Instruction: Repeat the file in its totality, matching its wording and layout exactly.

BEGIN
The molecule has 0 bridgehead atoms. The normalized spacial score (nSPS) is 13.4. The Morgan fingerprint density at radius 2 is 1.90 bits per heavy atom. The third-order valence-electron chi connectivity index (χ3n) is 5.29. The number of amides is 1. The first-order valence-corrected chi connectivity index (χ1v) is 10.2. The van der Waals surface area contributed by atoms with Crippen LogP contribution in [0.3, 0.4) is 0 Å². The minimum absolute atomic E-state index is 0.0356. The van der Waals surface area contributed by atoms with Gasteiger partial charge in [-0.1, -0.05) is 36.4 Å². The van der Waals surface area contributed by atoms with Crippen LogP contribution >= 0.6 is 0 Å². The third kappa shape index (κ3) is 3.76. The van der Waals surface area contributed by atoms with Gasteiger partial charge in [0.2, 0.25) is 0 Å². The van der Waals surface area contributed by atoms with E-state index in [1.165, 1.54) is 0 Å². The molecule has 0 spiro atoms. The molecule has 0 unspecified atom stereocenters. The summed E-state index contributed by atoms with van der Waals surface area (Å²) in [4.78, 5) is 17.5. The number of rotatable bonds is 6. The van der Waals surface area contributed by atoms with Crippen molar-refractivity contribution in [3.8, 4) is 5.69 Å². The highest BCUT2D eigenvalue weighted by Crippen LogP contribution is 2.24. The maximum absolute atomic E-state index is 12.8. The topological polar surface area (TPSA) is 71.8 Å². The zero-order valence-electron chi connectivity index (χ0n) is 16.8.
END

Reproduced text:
The molecule has 0 bridgehead atoms. The normalized spacial score (nSPS) is 13.4. The Morgan fingerprint density at radius 2 is 1.90 bits per heavy atom. The third-order valence-electron chi connectivity index (χ3n) is 5.29. The number of amides is 1. The first-order valence-corrected chi connectivity index (χ1v) is 10.2. The van der Waals surface area contributed by atoms with Crippen LogP contribution in [0.3, 0.4) is 0 Å². The minimum absolute atomic E-state index is 0.0356. The van der Waals surface area contributed by atoms with Gasteiger partial charge in [-0.1, -0.05) is 36.4 Å². The van der Waals surface area contributed by atoms with Crippen LogP contribution >= 0.6 is 0 Å². The third kappa shape index (κ3) is 3.76. The van der Waals surface area contributed by atoms with Gasteiger partial charge in [0.2, 0.25) is 0 Å². The van der Waals surface area contributed by atoms with E-state index in [1.165, 1.54) is 0 Å². The molecule has 0 spiro atoms. The molecule has 0 unspecified atom stereocenters. The summed E-state index contributed by atoms with van der Waals surface area (Å²) in [4.78, 5) is 17.5. The number of rotatable bonds is 6. The van der Waals surface area contributed by atoms with Crippen molar-refractivity contribution in [3.8, 4) is 5.69 Å². The highest BCUT2D eigenvalue weighted by Crippen LogP contribution is 2.24. The maximum absolute atomic E-state index is 12.8. The topological polar surface area (TPSA) is 71.8 Å². The zero-order valence-electron chi connectivity index (χ0n) is 16.8.